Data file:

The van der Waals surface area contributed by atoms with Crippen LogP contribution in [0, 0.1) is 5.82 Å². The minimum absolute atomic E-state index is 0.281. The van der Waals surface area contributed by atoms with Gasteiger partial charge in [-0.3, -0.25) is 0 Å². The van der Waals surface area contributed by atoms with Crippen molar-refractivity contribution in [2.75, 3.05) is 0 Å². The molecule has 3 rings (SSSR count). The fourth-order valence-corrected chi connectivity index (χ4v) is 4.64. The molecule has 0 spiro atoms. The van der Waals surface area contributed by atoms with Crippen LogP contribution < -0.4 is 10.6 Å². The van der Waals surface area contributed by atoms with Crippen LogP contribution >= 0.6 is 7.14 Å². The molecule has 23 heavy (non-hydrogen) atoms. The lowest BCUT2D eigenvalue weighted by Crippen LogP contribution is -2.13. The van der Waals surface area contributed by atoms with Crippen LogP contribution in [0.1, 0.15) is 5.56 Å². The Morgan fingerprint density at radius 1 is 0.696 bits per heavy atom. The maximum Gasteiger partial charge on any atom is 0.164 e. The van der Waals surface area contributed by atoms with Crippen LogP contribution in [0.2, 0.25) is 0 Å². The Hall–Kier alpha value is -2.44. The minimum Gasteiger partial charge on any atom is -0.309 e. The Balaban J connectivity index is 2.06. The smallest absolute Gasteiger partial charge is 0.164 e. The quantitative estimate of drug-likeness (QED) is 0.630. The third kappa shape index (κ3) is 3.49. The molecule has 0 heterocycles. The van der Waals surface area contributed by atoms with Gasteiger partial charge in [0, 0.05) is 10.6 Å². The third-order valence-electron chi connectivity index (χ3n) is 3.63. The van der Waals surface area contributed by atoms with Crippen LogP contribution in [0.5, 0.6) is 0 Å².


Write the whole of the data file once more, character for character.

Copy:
The van der Waals surface area contributed by atoms with Crippen LogP contribution in [0, 0.1) is 5.82 Å². The minimum absolute atomic E-state index is 0.281. The van der Waals surface area contributed by atoms with Gasteiger partial charge in [-0.3, -0.25) is 0 Å². The van der Waals surface area contributed by atoms with Crippen molar-refractivity contribution in [2.75, 3.05) is 0 Å². The molecule has 3 rings (SSSR count). The fourth-order valence-corrected chi connectivity index (χ4v) is 4.64. The molecule has 0 spiro atoms. The van der Waals surface area contributed by atoms with Crippen LogP contribution < -0.4 is 10.6 Å². The van der Waals surface area contributed by atoms with Crippen LogP contribution >= 0.6 is 7.14 Å². The molecule has 23 heavy (non-hydrogen) atoms. The lowest BCUT2D eigenvalue weighted by Crippen LogP contribution is -2.13. The van der Waals surface area contributed by atoms with Crippen LogP contribution in [0.1, 0.15) is 5.56 Å². The Morgan fingerprint density at radius 1 is 0.696 bits per heavy atom. The maximum Gasteiger partial charge on any atom is 0.164 e. The van der Waals surface area contributed by atoms with Crippen LogP contribution in [0.2, 0.25) is 0 Å². The Hall–Kier alpha value is -2.44. The minimum Gasteiger partial charge on any atom is -0.309 e. The Balaban J connectivity index is 2.06. The smallest absolute Gasteiger partial charge is 0.164 e. The quantitative estimate of drug-likeness (QED) is 0.630. The third kappa shape index (κ3) is 3.49. The molecule has 0 heterocycles. The van der Waals surface area contributed by atoms with Gasteiger partial charge in [0, 0.05) is 10.6 Å². The third-order valence-electron chi connectivity index (χ3n) is 3.63. The van der Waals surface area contributed by atoms with Crippen LogP contribution in [0.5, 0.6) is 0 Å².